Robert Hood and John Tejada are veteran producers in the truest sense of the term, having separately witnessed, survived, and—in some cases—led through the various ebbs and flows of techno's last decade-and-a-half. Last month, both artists individually unveiled their latest statements, with Hood issuing the third installment of his Nighttime World series (the last of which appeared on his own M-Plant label over 12 years ago) and Tejada offering his second full-length release for the renowned Kompakt label, The Predicting Machine. While they may come from different schools and slightly different generations of techno lineage, Hood and Tejada found much in common when we brought them together for a special conversation, and in the first part of our B2B session, the two men revealed a glimpse of electronic music's early spirit while discussing how they've continued to find inspiration for all these years.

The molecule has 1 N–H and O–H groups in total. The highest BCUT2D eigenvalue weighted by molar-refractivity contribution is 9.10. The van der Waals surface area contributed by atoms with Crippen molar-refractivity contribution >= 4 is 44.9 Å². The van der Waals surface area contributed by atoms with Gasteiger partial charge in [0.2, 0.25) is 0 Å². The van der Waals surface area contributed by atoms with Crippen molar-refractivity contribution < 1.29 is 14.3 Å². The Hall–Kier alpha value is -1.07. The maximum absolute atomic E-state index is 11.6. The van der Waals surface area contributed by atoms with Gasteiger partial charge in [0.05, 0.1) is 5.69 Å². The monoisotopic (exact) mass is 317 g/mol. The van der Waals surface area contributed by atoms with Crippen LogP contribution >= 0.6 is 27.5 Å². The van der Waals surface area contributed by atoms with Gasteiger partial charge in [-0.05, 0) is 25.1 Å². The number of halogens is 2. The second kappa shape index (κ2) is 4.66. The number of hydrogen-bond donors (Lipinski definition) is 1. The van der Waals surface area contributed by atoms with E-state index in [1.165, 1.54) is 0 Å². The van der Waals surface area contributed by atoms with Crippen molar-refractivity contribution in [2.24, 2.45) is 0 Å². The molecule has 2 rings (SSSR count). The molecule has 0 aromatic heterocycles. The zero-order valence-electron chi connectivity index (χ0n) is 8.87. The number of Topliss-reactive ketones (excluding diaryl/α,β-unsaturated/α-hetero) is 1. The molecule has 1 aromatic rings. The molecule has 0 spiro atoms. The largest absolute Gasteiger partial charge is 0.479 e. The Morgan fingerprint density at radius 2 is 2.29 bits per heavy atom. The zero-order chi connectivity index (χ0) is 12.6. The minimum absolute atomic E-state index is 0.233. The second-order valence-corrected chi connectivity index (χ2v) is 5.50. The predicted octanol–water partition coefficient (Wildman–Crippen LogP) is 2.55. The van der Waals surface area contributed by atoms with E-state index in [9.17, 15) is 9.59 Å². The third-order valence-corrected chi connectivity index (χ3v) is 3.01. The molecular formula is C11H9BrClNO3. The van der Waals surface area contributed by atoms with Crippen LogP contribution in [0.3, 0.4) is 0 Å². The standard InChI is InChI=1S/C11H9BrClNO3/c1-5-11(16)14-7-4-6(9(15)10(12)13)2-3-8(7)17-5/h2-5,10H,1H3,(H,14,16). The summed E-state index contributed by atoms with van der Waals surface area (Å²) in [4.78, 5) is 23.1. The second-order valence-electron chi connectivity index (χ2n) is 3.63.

XLR8R: Both of you have been producing and DJing for well over a decade now; is the inspiration to create still the same as it was when you first started?
Robert Hood: In the beginning, it was pretty much my love for techno, my love for house music, my love for music, period. Now, there's still love for music—for just triggering a sound—but I'm driven more by the Holy Spirit. It's a spiritual connection that drives me. Whereas before, I thought it was for my self fulfillment, it's more of a God mission for me than anything else now. It's a mission to reach out to people and this techno music is just a vehicle, a catalyst. It's an area that allows me to reach people that maybe are not hearing the message, or attending church, or reading the Bible. So that's my main objective now, to spread the gospel through electric wires.
XLR8R: When do you think that change in your focus occurred?
RH: Probably 2002, around the time the first DEMF jumped off. I realized that my own ego and what I was driven by had to be redirected, and I realized it wasn't about me, it was about a higher purpose.